"His view was not always the same as everybody else in the room. That’s why you wanted him there. The fact that he was a contrarian from time to time is an asset not a liability,” Romney told reporters Tuesday after the president tweeted that Bolton had been fired.

“I’m very very unhappy to hear that he’s leaving. It is a huge loss for the administration in my opinion and for the nation,” Romney added.

Senator Mittens has got the sadz.



Ron Paul - Lake Jackson Texas Values

Hondo68  posted on  2019-09-10   21:46:14 ET  Reply   Trace   Private Reply  


#5. To: Vicomte13, *Neo-Lib Chickenhawk Wars* (#3)

Sen. Rand Paul is happy to see Bolton go, me too.



Ron Paul - Lake Jackson Texas Values

Hondo68  posted on  2019-09-10   22:06:37 ET  Reply   Trace   Private Reply  


#6. To: Willie Green (#0)

Come on, you pussy liberal. Give Trump props for kicking this war mongers ass out of Washington. You hypocritical scumbag leftest, can’t give praise to the opposition, because you fuckers have evolved into mentally WEAK sheeple that can’t tolerate ANYTHING, that could cause you the need for a safe space.

If it makes you feel any better, the scumbag kook Paultards are just as bad as you snowflakes... even Hondope lacked the fucking balls to type a true compliment.

GrandIsland  posted on  2019-09-10   23:24:05 ET  Reply   Trace   Private Reply  


#7. To: Stoner (#1)

Curious development !

About time Trump fired this blood-thirsty war monger!

Government is in the last resort the employment of armed men, of policemen, gendarmes, soldiers, prison guards, and hangmen.
The essential feature of government is the enforcement of its decrees by beating, killing, and imprisoning.
Those who are asking for more government interference are asking ultimately for more compulsion and less freedom.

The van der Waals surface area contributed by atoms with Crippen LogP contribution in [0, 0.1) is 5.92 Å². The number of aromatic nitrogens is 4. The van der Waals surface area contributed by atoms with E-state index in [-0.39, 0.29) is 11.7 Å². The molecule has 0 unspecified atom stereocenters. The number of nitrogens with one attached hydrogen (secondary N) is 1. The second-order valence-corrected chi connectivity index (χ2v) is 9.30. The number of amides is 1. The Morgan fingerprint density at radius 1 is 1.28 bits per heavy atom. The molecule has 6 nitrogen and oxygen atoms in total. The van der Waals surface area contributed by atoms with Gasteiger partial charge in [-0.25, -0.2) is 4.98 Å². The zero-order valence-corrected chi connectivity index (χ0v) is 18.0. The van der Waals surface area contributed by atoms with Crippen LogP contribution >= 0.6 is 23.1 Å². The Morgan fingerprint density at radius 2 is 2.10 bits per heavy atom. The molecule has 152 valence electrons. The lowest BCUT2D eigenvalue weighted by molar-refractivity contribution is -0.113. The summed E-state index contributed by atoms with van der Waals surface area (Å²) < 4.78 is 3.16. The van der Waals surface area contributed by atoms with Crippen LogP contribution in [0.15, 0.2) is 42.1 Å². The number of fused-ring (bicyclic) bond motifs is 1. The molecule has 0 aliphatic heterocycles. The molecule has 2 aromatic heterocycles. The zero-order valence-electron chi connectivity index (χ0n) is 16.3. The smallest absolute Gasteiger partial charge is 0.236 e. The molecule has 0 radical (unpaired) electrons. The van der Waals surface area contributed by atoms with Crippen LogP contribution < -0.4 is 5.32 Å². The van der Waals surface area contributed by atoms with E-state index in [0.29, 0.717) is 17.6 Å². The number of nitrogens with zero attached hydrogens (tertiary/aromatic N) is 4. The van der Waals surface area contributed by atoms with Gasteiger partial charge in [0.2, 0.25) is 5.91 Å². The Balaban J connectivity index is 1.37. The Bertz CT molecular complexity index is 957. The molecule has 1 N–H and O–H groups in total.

Deckard  posted on  2019-09-11   6:32:23 ET  Reply   Trace   Private Reply  


#8. To: Deckard (#7)

Curious development !

About time Trump fired this blood-thirsty war monger!

Does this lead me to believe that you personally may not like John Bolton and
that you possibly disagree with some of his polices?

Curious development !

Hand Salute,
Gatlin

Gatlin  posted on  2019-09-11   6:53:26 ET  Reply   Trace   Private Reply  


#9. To: Gatlin (#8)

Does this lead me to believe that you personally may not like John Bolton and that you possibly disagree with some of his polices?

I've not been shy about my opinions of Bolton.

Yeah - I pretty much disagree with all of his policies.

Government is in the last resort the employment of armed men, of policemen, gendarmes, soldiers, prison guards, and hangmen.
The essential feature of government is the enforcement of its decrees by beating, killing, and imprisoning.
Those who are asking for more government interference are asking ultimately for more compulsion and less freedom.

Deckard  posted on  2019-09-11   8:20:04 ET  Reply   Trace   Private Reply  


#10. To: Vicomte13 (#3)

Trump believes

No you are saying what Vic believes and projecting it onto Trump.

You are simply wrong on many of your thoughts.

A K A Stone  posted on  2019-09-11   8:23:23 ET  Reply   Trace   Private Reply  


#11. To: Deckard (#9)

Got it ...

Gatlin  posted on  2019-09-11   8:44:45 ET  Reply   Trace   Private Reply  


#12. To: A K A Stone (#10)

Well, Trump just fired Bolton for not being on the same page with him. And that's what I wrote of.

Vicomte13  posted on  2019-09-11   13:24:05 ET  Reply   Trace   Private Reply  


#13. To: Gatlin (#8) (Edited)

Hand Salute,
Gatlin

As opposed to the infamous Gatlin of Wall-Marx, Penis Salute?



Ron Paul - Lake Jackson Texas Values

Hondo68  posted on  2019-09-11   17:04:09 ET  Reply   Trace   Private Reply